And Stage 2 is as far as I could be arsed covering here, because I got a game over right at the boss, which sends you back to the start of the level. Did I mention the levels are long?
That last random Chinese Game Boy game turned out to be an original, even if not a particularly good one... So I have a good feeling about this next one too! Presenting DRAGON QUEST 9:
That text in the blue there says "Crystal Version". Crystal Version? Hmmmmm. I have a strange feeling this will have some degree of significance, but I'm not exactly sure why...
Oh and here's what the PCB looks like, just because. I'm being fucking thorough here.
Incidentally, this game was published by a company called Xing Xing Technology, also known as Li Cheng, also known as Winsen, also known as Yongsheng, also known as Niutoude. A lot of names for an entirely legitimate business there. This is number CBA043 in a series of far too many - but other carts from this company have turned up various original games, stuff by Vast Fame and Sintax and who knows who else, so there's bound to be something interesting in here, right? so let's start it up!
well that's a scruffy looking title screen but okay
Oh for fuck's sake.
Bringing you something a bit more interesting this time - a game by Sintax, the ridiculously prolific (Possibly 100+ games! Although probably only about ten different engines between them) Chinese developer/publisher of mostly Game Boy Color stuff. This is one of their later games, and there was a noticeable drop in quality towards the end - their earlier stuff seems to have been developed in conjunction with BBD, which I guess is where most of the talent was.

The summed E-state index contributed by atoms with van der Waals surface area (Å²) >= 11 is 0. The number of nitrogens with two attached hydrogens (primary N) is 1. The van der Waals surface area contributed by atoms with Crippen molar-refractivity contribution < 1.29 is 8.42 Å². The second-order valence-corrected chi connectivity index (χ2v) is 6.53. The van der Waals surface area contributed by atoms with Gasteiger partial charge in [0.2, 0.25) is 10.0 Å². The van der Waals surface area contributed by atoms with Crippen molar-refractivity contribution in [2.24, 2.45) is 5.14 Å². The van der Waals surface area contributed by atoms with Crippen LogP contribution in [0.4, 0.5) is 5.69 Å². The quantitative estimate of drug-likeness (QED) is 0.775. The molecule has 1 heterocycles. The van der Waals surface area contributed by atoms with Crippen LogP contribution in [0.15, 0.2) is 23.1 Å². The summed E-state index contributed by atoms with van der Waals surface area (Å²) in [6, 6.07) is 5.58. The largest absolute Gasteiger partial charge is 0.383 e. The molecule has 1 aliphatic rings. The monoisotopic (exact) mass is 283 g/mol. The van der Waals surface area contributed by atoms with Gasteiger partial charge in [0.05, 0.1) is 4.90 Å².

Don't be fooled by the GBA style case here - it's actually a GBC game, so it runs in GBC mode on a GBA and doesn't work at all on a GB Micro or DS.
So, Bynasty Warriors (Advance) 5, then! BYNASTY WARRIORS. Just saying like.
As is customary for Sintax, this is basically one of their previous games with different graphics, namely their port(?) of Dragonball: Advanced Adventure, "Dragonball Z3", which I've never played (but have seen the back of the box of, at least). They really didn't try too hard to disguise it, considering it says "Gokou" RIGHT FUCKING THERE ALL THE TIME. The music, on the other hand, is... from the Game Boy Color version of Lemmings. Sintax used that music for everything. It's not even any good! Strangely enough the one place that music isn't used is the intro, which is completely silent and consists of four static pictures, depicting some badly digitised fire, four people who probably aren't in the game, and a map of China. Totally not rushed or anything, oh no.
To their credit they have at least tried to capture the whole speedy attacking thing of the original game, but the mechanics are obviously hugely simplified to the point where all you get is a regular attack, a three-move combo type thing, and a jumping slash if you attack while airborne (although good luck hitting anyone with that). Its lack of any sound effects for your attacks also detracts from it quite a bit. The gauge on the right fills up as you kill enemies and when it's full you can do a sort of spinny move by pressing up and B or something, but I don't have a screenshot of that mainly because I can't be arsed.